/ 5 December 2022

Malema calls on ANC MPs to vote for Ramaphosa’s impeachment

Cic Julius Malema Addresses The Media At Winnie Madikizela Mandela House
EFF leader Julius Malema. (Photo by Gallo Images/Sharon Seretlo)

Economic Freedom Fighters (EFF) president Julius Malema has called on all MPs, including those of the ANC, to “vote with their conscience” and adopt the section 89 panel’s report on President Cyril Ramaphosa’s conduct regarding the Phala Phala scandal.

He asked leaders of the governing party who had called for Ramaphosa to go — cabinet members Lindiwe Sisulu and Nkosazana Dlamini-Zuma and chair of the portfolio committee on international relations and cooperation Supra Mahumapelo — to “raise their hands” and vote openly in favour of the report on Tuesday, 6 December.

The speaker of the National Assembly, Nosiviwe Mapisa-Nqakula, had announced that the vote on the report — the start of an impeachment process against the head of state — would be conducted by open ballot.

African Transformation Movement (ATM) leader Vuyo Zungula had written to the speaker to allow the vote to be conducted by secret ballot.

Addressing an EFF media briefing in Johannesburg on Monday, Malema said the party was “happy that a secret ballot is not provided for” because this would force MPs to show the public where they really stood as individuals.

“Nkosazana Dlamini-Zuma spoke on TV and said Cyril Ramaphosa must go. Lindiwe Sisulu spoke on TV and said Cyril Ramaphosa must go … Supra,” Malema said. “Tomorrow let them go and raise their hands and not be peacetime heroes.”

Malema said the EFF would insist on a physical vote, during which he believed the  impeachment would commence.

He added that in addition to the section 89 vote, the opposition was also looking at bringing a separate motion of no confidence in Ramaphosa, which he believed would be tabled by the Democratic Alliance (DA) as the largest opposition party. If it did not, the EFF would bring the motion itself.

Malema said the section 89 panel had delivered a “comprehensive and concise” report against a tight deadline, an indication that its members “understood the gravity of the task” they faced.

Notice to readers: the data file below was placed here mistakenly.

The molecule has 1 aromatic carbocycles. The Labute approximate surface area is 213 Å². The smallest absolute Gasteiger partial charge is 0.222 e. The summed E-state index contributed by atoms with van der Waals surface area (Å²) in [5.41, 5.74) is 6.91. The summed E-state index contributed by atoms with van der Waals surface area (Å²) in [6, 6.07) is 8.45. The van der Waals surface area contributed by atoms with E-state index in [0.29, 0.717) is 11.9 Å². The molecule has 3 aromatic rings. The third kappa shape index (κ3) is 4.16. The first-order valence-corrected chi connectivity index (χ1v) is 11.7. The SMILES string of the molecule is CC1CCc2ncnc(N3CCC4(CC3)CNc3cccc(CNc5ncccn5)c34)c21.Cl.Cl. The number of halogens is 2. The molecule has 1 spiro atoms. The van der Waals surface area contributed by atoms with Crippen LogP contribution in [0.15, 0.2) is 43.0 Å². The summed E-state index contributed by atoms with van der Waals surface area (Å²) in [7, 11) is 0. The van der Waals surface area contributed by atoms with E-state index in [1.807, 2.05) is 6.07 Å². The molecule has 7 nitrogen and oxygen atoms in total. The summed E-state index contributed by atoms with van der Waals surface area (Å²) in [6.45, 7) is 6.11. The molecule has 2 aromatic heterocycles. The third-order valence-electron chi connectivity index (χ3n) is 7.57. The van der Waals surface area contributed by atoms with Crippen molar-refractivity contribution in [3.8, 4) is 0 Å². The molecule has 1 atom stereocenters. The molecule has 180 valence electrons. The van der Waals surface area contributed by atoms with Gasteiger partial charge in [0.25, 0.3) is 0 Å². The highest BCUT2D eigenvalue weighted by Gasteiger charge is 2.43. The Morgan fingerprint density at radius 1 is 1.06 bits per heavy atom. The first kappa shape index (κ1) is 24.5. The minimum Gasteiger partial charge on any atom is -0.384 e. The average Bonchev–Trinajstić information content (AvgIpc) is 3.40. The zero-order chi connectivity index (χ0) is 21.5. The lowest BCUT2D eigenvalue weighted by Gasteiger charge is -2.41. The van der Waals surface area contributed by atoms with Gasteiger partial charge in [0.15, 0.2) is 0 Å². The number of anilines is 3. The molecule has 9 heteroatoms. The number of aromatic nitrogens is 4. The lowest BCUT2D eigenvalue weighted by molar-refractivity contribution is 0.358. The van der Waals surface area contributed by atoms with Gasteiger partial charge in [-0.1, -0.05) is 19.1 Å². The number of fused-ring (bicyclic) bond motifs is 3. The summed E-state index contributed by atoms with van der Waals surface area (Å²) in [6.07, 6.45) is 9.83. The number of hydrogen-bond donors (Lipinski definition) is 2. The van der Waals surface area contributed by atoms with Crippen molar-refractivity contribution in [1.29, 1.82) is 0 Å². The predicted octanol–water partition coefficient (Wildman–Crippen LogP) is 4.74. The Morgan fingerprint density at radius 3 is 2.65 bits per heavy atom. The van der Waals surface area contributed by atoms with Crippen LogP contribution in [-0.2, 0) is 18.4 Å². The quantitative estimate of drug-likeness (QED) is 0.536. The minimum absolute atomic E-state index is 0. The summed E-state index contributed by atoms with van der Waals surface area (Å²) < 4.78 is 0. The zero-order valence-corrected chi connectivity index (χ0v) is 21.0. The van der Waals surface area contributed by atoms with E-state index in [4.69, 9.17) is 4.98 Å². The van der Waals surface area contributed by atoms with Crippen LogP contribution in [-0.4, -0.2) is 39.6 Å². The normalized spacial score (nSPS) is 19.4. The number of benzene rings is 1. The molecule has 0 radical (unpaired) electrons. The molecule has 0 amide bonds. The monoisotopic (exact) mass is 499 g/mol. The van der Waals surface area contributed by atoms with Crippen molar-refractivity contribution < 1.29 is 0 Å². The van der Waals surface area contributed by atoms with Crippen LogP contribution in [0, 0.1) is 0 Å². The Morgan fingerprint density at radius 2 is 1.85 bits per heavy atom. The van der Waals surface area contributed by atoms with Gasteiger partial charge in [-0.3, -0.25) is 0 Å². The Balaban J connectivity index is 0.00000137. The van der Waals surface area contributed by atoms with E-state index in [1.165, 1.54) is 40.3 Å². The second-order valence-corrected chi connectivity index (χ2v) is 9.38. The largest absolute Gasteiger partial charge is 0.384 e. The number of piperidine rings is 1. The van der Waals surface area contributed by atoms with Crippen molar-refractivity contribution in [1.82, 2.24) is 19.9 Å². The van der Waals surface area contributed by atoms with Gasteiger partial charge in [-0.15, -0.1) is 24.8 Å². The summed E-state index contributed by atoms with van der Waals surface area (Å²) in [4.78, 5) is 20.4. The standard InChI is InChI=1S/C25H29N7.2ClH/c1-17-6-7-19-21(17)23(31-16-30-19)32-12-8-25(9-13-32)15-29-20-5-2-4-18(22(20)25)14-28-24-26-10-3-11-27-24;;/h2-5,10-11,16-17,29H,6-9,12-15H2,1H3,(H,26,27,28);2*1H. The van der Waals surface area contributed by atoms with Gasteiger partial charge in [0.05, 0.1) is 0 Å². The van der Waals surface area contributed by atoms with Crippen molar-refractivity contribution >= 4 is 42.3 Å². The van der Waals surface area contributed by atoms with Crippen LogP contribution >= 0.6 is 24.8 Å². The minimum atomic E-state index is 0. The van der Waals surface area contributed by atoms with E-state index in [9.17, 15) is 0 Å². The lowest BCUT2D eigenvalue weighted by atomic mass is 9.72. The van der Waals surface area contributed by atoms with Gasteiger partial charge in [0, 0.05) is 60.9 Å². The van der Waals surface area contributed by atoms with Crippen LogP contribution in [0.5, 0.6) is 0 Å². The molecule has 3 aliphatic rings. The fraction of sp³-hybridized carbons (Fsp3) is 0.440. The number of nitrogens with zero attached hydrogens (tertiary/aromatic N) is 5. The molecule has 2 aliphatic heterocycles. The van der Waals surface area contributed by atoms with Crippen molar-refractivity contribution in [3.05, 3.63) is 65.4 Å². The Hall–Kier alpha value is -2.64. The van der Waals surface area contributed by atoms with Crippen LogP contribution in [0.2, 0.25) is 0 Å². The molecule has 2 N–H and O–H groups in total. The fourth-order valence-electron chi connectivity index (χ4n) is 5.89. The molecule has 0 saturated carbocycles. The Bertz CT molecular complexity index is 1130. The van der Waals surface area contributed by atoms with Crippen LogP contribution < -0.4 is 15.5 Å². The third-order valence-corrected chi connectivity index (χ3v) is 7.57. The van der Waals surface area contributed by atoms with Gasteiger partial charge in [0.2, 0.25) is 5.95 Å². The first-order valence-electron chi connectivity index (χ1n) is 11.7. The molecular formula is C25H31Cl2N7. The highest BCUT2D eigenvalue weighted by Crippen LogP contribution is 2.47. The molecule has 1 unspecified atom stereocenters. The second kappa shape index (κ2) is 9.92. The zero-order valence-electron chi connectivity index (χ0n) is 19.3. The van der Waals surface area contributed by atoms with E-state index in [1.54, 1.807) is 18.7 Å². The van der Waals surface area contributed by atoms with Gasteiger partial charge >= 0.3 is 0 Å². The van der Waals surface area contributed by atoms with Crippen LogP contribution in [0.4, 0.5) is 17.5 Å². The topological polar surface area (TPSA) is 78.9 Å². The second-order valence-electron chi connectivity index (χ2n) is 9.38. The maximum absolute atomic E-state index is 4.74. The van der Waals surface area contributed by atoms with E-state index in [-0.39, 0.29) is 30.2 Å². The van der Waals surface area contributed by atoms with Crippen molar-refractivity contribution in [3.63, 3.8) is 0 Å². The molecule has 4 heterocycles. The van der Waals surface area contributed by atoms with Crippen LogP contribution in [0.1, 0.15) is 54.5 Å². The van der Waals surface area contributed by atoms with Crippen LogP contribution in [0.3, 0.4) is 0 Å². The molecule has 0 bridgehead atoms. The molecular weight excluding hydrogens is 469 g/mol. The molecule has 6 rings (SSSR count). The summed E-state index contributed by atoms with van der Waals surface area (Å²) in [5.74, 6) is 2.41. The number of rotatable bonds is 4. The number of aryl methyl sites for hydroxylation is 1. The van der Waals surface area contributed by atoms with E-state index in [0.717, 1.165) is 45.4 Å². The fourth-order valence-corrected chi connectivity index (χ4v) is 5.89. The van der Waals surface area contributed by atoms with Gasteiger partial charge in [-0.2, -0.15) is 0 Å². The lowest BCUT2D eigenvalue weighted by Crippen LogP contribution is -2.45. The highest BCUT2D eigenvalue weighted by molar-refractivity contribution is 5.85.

He condemned the attacks on the members of the panel since the report was delivered, saying that there had been a “coordinated campaign by the media to discredit the outcomes and cast aspersions on its members”.

“Society must reject this campaign by those who want to create the impression that the removal of the current president of South Africa represents a collapse.”

The EFF would also begin to put pressure on the South African Reserve Bank, the South African Revenue Service and other state agencies that have been investigating Phala Phala to declare the findings of their investigations, and would look at “legal methods” of compelling them to do so. 

It would also push for action against senior members of the ANC implicated in corruption by facilities company Bosasa at the Zondo commission on state capture — including Gwede Mantashe and Nomvula Mokonyane — by state agencies that had failed to prosecute thus far.

Malema said Ramaphosa had “gone AWOL for four days” and had created a crisis over which the military should have told him to stand down. 

Parliament spokesperson Molotho Mothapo said on Monday that Mapisa-Nqakula has declined the ATM’s request to have the voting procedure on the section 89 panel’s report to be held by secret ballot. He said Mapisa-Nqakula believed that a secret ballot would “deprive the citizens of identifying the positions of their representatives across party lines” and might also “facilitate the possibility of corruption” aimed at influencing members to vote in a particular way without them being held accountable to the people who voted for them.

Mothapo said the decision was also influenced by the constitutional requirement that parliament conduct its proceedings in an open manner, along with “her assessment of the prevailing political atmosphere in the country at present”.

Also on Monday, the DA tabled a motion to have the speaker dissolve the National Assembly and called on Ramaphosa to proclaim an early election and set a date for 2023 in terms of section (5) (1) and 49 (2) of the Constitution.

DA leader John Steenhuisen said they had done so because Ramaphosa had been “deeply compromised” by the Phala Phala scandal, no matter what the outcome of the president’s attempt to take the report on review.

The motion will require the support of other opposition parties and some ANC MPs to get the 50%+1 to be successful.

Malema said his party was not interested in an early election.

“We must prepare thoroughly for 2024. That is where South Africans are going to get another opportunity to say if they want corruption, or if they want clean governance,” he said.